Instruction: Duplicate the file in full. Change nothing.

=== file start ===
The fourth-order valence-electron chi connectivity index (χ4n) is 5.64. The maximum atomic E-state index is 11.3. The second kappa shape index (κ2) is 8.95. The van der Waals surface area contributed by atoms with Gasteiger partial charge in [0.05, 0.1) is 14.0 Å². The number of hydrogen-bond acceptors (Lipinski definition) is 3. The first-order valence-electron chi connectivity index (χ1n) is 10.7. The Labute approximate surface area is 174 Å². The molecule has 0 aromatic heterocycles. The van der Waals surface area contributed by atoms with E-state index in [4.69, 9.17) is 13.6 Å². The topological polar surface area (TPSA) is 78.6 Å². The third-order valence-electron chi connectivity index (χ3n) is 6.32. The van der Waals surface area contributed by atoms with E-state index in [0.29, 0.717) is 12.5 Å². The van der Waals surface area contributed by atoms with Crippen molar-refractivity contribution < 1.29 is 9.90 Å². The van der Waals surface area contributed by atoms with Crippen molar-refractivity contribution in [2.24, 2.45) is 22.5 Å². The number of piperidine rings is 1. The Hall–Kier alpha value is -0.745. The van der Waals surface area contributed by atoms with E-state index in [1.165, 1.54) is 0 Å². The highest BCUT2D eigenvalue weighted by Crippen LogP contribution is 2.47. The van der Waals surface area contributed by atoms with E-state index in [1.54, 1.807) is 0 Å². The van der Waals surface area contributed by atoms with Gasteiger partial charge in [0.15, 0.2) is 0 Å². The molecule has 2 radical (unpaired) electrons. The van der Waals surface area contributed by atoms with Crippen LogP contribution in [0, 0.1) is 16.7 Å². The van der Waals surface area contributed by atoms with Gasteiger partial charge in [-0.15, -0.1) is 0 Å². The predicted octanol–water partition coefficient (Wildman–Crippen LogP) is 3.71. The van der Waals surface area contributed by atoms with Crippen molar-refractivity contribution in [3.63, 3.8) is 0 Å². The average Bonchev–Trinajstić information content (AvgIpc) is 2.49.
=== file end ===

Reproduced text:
The fourth-order valence-electron chi connectivity index (χ4n) is 5.64. The maximum atomic E-state index is 11.3. The second kappa shape index (κ2) is 8.95. The van der Waals surface area contributed by atoms with Gasteiger partial charge in [0.05, 0.1) is 14.0 Å². The number of hydrogen-bond acceptors (Lipinski definition) is 3. The first-order valence-electron chi connectivity index (χ1n) is 10.7. The Labute approximate surface area is 174 Å². The molecule has 0 aromatic heterocycles. The van der Waals surface area contributed by atoms with E-state index in [4.69, 9.17) is 13.6 Å². The topological polar surface area (TPSA) is 78.6 Å². The third-order valence-electron chi connectivity index (χ3n) is 6.32. The van der Waals surface area contributed by atoms with E-state index in [0.29, 0.717) is 12.5 Å². The van der Waals surface area contributed by atoms with Crippen molar-refractivity contribution < 1.29 is 9.90 Å². The van der Waals surface area contributed by atoms with Crippen molar-refractivity contribution in [2.24, 2.45) is 22.5 Å². The number of piperidine rings is 1. The Hall–Kier alpha value is -0.745. The van der Waals surface area contributed by atoms with E-state index in [1.165, 1.54) is 0 Å². The highest BCUT2D eigenvalue weighted by Crippen LogP contribution is 2.47. The van der Waals surface area contributed by atoms with E-state index in [1.54, 1.807) is 0 Å². The van der Waals surface area contributed by atoms with Gasteiger partial charge in [0.15, 0.2) is 0 Å². The molecule has 2 radical (unpaired) electrons. The van der Waals surface area contributed by atoms with Crippen LogP contribution in [0, 0.1) is 16.7 Å². The van der Waals surface area contributed by atoms with Gasteiger partial charge in [-0.15, -0.1) is 0 Å². The predicted octanol–water partition coefficient (Wildman–Crippen LogP) is 3.71. The van der Waals surface area contributed by atoms with Crippen molar-refractivity contribution in [3.63, 3.8) is 0 Å². The average Bonchev–Trinajstić information content (AvgIpc) is 2.49.